By Melissa Meehan
You are not alone.
It’s a simple, but important message, from Kids Helpline – made even timelier following recent media interviews with Amy (Dolly) Everett’s family.
In A Current Affair story, Dolly’s parents told the Nine Network bullying was what led to her untimely death.
And sadly, it seems Dolly is one of many children bullied on a daily basis.
More than 3500 calls were made to the national helpline in 2017 by children and young people, and seven out of 10 complained of experiencing bullying directly.
Surprisingly, 73 percent of contacts to Kids Helpline about bullying in 2017 did not include a ‘cyber’ online or texting component.
Kids Helpline CEO Tracy Adams said it was important to acknowledge that regardless of how the bullying is done, the bullying behaviour was the same and we must look at ways to unpack, understand and mitigate this.
“Kids Helpline research has shown that bullying behaviours can be due to complex and diverse reasons, including underdeveloped emotional tools and coping mechanisms, limited parent interaction and peer pressure,” Ms Adams said.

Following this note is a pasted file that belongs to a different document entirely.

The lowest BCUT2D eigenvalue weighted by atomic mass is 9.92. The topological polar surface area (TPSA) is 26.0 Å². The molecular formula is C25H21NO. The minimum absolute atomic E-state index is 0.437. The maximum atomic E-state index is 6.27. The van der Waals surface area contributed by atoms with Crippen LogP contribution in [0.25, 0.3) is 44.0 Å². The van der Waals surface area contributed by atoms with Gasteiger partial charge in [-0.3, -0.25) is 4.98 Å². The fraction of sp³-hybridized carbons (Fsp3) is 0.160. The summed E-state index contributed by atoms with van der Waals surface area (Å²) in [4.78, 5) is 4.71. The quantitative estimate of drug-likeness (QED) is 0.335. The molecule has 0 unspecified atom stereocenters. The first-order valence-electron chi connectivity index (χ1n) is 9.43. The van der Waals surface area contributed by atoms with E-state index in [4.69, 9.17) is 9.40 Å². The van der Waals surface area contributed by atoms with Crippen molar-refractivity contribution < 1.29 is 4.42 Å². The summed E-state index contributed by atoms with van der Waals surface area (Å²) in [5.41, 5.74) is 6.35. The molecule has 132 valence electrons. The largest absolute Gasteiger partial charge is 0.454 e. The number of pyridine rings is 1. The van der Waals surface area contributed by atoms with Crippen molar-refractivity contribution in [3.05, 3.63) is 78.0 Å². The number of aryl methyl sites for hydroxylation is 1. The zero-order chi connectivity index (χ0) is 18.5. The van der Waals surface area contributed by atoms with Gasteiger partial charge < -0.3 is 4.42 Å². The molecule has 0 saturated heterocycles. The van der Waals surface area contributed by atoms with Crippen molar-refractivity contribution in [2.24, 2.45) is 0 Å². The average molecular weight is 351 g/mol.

“It’s also important to remember that the line between bully and bullied can be blurred. A Kids Helpline interim survey on cyberbullying in February found 52% of those who said they engaged in cyberbullying being cyberbullied themselves.
“Some said they bullied in retribution.”
Kids Helpline (1800 55 1800) is available 24 hours a day, seven days a week for telephone and online counselling support.
Kids Helpline’s website also has tips for young people and parents and carers about bullying at www.kidshelpline.com.au
If you or someone you know needs suicide prevention support, phone Lifeline on 13 11 14 or visit www.lifeline.org.au